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A bewitching tale of heartbreak and hope set in 1920s Alaska Eowyn Iveys THE SNOW CHILD was a top ten bestseller in hardback and paperback and went on to be a Finalist for the Pulitzer Prize Alaska the 1920s Jack and Mabel have staked everything on a fresh start in a remote homestead but the wilderness is a stark place and Mabel is haunted by the baby she lost many years before When a little girl appears mysteriously on their land each is filled with wonder but also foreboding is she what she seems and can they find room in their hearts for her?Written with the clarity and vividness of the Russian fairy tale from which it takes its inspiration The Snow Child is an instant classic “The Snow Child” was a book club selection I am not sure I would have picked it up on my ownWithout getting into plot points I will just say that this novel which begins in in 1920 Alaska is a fine example of magical realism The author Eowyn Ivey does such a nice job jumping between these two elements that when she seamlessly combines them from time to time the reader finds themselves captured in its grip and not at all sure how they got thereJack and Mabel are a couple who really do love each other but not always doing a good job at it In other words they are normal in that regard They move to Alaska after losing a child and like any transplant are a fish out of water They have also not progressed with each other as they have moved past their child’s death Ms Ivey captures that sadness in a subtle and pitch perfect mannerThe author was inspired by a Russian fairy tale of the same name as this novel and what she does with it moves along at a rapid clip I read thru this book uickly The plot in and of itself was not that interesting to me which means that the characterization and sense of time and place propelled me through it And they did I was engaged in the lives of the characters Jack and Mabel and the supporting cast are people I came to enjoy knowing Ms Ivey does a lot of showing in this book almost never telling Especially in regards to the Alaskan setting The mark of someone with skillsI have not read a book in a while that I was as emotionally invested in When the joys came I shared the elation and the lows felt all too familiar as I journeyed with these people around that wheel of fate and fortune we call lifeI read a review of this text that sums up my feelings perfectly Kudos to Samantha Nelson who wrote them “But the moral is that all beautiful things are fleeting and finite and people who gain joy from experiencing them shouldn’t feel too much sorrow for their passing”Reading “The Snow Child” was like a lot of life an unexpected encounter that I took much happiness from and then it was over and the next moment begins

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The Snow Child A Novel Pulitzer Prize in Letters Fiction FinalistsA bewitching tale of heartbreak and hope set in 1920s Alaska Eowyn Iveys THE SNOW CHILD was a top ten bestseller in hardback and paperback and went on to be a Finalist for the Pulitzer Prize Alaska the 1920s Jack and Mabel have staked everything on a fresh start in a remote homestead but the wilderness is a stark place and Mabel is haunted by the baby she lost many years before When a little girl appears mysteriously on their land each is filled with wonder but also foreboding is she what she seems and can they find room in their hearts for her?Written with the clarity and vividness of the Russian fairy tale from which it takes its inspiration The Snow Child is an instant classic I dithered a bit when deciding on the star rating for this book I couldn’t decide between four or five starsThe writing is absolutely stunning Beautiful evocative descriptions of the cruel but awe inspiring Alaskan wilderness combine with heartfelt and touching portrayals of two lovely kind people who are frozen by the tragedy at the heart of their lives a tragedy that has driven them away from everything they know to the wilds of Alaska that sees them struggling to survive but a tragedy that they don’t speak about despite their obvious love for each otherThe writing is warm and the author’s love for her characters really comes through And l loved the way that the traditional fairy tale was woven through the narrative so cleverly that even now I’m still not sure what was real and what wasn’t And the snow child herself is exuisitely written ethereal yet capable fragile but tough her story is beautifully toldThe only let down for me was that it was a bit long winded in parts The writing is gorgeous but it still needs to be tightened in places And that’s what had me wavering But in the end I thoroughly enjoyed reading this and was at times totally immersed in the world that the author so cleverly created So it does have to be five stars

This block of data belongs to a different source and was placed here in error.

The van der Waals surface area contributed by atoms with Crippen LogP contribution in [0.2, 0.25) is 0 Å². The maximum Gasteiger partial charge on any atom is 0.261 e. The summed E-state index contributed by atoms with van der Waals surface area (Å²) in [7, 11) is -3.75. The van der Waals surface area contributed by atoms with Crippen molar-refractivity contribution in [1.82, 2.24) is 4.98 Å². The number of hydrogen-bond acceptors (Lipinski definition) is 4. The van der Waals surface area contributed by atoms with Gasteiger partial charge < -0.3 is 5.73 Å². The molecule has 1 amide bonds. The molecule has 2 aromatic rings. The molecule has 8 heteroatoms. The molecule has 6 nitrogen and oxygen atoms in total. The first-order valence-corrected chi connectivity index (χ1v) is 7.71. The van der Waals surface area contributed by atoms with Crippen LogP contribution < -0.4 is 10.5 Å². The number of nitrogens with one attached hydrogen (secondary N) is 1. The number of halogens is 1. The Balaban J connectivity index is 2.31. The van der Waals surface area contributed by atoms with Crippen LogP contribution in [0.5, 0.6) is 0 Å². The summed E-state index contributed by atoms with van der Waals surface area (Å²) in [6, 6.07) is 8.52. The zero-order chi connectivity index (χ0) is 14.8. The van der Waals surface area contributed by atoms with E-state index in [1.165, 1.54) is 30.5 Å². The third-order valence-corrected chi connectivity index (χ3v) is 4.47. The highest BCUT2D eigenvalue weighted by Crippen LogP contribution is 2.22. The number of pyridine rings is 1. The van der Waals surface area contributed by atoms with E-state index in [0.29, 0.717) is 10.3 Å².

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Doc à The Snow Child ✓ A Novel Pulitzer Prize in Letters » Join or create book clubs » [PDF / Epub] ✅ The Snow Child: A Novel (Pulitzer Prize in Letters: Fiction Finalists) By Join or create book clubs – Eyltransferservices.co.uk A bewitching tale of heartbreaA bewitching tale of heartbreak and hope set in 1920s Alaska Eowyn Iveys THE SNOW CHILD was a top ten bestseller in hardback and paperback and went on to be a Finalist for the Pulitzer Prize Alaska the 1920s Jack and Mabel have staked everything on a fresh start in a remote homestead but the wilderness is a stark place and Mabel is haunted by the baby she lost many years before When a little girl appears mysteriously on their land each is filled with wonder but also foreboding is she what she seems and can they find room in their hearts for her?Written with the clarity and vividness of the Russian fairy tale from which it takes its inspiration The Snow Child is an instant classic I’m not a real fan of books with a fantasy or supernatural element I do realise that statement will be anathema to an awful lot of people However if the story is well told has wonderful characters and a superb sense of place then I too can fall in love with a story which also has a mystical or supernatural component As The Snow Child had those first three things in abundance I’m happy to say the aspect of the story which is in essence a retelling of a Russian folktale didn’t mar my enjoyment of the book overallWhether the child that appears following the construction of the snow girl by Mabel and Jack is a real girl or the snow girl come to life didn’t really become the focus of the book for me What I really fell in love with was Mabel and Jack their life together and the author’s depiction of the harsh but beautiful Alaskan landscape I really loved that we get to see a relationship between two older people and that despite the pressures of trying to eke out a living in the wilds of Alaska and their shared grief at not being blessed with a child of their own there are still moments of tenderness between them I grew fond of their idiosyncrasies such as Mabel’s habit of waiting until dinner was served before broaching a difficult subject so Jack’s beans got cold again And I loved their moments of playfulness – snowball fights making snow angels ice skating dancingThe descriptions of the landscape of Alaska were really wonderful conveying both its beauty isolation and its dangers‘The sun was setting down the river casting a cold pink hue along the white capped mountains that framed both sides of the valley Upriver the willow shrubs and gravel bars the spruce forests and low lying poplar stands swelled to the mountains in a steely blue No fields or fences homes or roads; not a single living soul as far as she could see in any direction Only wilderness It was beautiful Mabel knew but it was a beauty that ripped you open and scoured you clean so that you were left helpless and exposed if you lived at all’There many other things I enjoyed about The Snow Child•The picture of daily life•Esther and George – larger than life characters and true friends to Mabel and Jack•The sense of community and the willingness of neighbours to come together when help is needed•The sheer courage resilience and determination of pioneers like Mabel and Jack and Esther and George in attempting to carve out a living in such an unforgiving environment•The celebration of ‘indoor’ skills like preserving baking and sewing and ‘outdoor’ skills like trapping tracking foraging•The wisdom of Mabel’s sister Ada in her letters‘We are allowed to do that are we not? To invent our own endings and choose joy over sorrow?’‘In my old age I see that life itself is often fantastic and terrible than the stories we believed as children and that perhaps there is no harm in finding magic among the trees’The Snow Child is a lovely book full of magical moments and deserving of the praise it has received